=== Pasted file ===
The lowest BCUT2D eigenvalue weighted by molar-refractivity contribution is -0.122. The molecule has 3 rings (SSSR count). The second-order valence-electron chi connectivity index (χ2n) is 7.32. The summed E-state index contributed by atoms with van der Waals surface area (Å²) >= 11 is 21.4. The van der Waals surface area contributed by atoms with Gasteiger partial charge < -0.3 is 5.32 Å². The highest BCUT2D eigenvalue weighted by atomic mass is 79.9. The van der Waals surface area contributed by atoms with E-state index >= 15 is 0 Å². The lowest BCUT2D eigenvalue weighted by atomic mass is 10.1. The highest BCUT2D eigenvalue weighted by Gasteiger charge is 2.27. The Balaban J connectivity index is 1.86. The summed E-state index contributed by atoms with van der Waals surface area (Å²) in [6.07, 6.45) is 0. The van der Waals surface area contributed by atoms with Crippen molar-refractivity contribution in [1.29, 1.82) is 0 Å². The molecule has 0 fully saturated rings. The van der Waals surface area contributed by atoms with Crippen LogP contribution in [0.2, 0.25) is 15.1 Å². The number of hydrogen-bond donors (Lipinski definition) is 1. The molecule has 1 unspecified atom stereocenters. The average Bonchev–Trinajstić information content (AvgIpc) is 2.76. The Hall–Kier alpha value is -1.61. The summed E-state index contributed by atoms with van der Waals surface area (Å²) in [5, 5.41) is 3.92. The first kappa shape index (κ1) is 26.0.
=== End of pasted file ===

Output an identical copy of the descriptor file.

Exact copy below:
The lowest BCUT2D eigenvalue weighted by molar-refractivity contribution is -0.122. The molecule has 3 rings (SSSR count). The second-order valence-electron chi connectivity index (χ2n) is 7.32. The summed E-state index contributed by atoms with van der Waals surface area (Å²) >= 11 is 21.4. The van der Waals surface area contributed by atoms with Gasteiger partial charge < -0.3 is 5.32 Å². The highest BCUT2D eigenvalue weighted by atomic mass is 79.9. The van der Waals surface area contributed by atoms with E-state index >= 15 is 0 Å². The lowest BCUT2D eigenvalue weighted by atomic mass is 10.1. The highest BCUT2D eigenvalue weighted by Gasteiger charge is 2.27. The Balaban J connectivity index is 1.86. The summed E-state index contributed by atoms with van der Waals surface area (Å²) in [6.07, 6.45) is 0. The van der Waals surface area contributed by atoms with Crippen molar-refractivity contribution in [1.29, 1.82) is 0 Å². The molecule has 0 fully saturated rings. The van der Waals surface area contributed by atoms with Crippen LogP contribution in [0.2, 0.25) is 15.1 Å². The number of hydrogen-bond donors (Lipinski definition) is 1. The molecule has 1 unspecified atom stereocenters. The average Bonchev–Trinajstić information content (AvgIpc) is 2.76. The Hall–Kier alpha value is -1.61. The summed E-state index contributed by atoms with van der Waals surface area (Å²) in [5, 5.41) is 3.92. The first kappa shape index (κ1) is 26.0.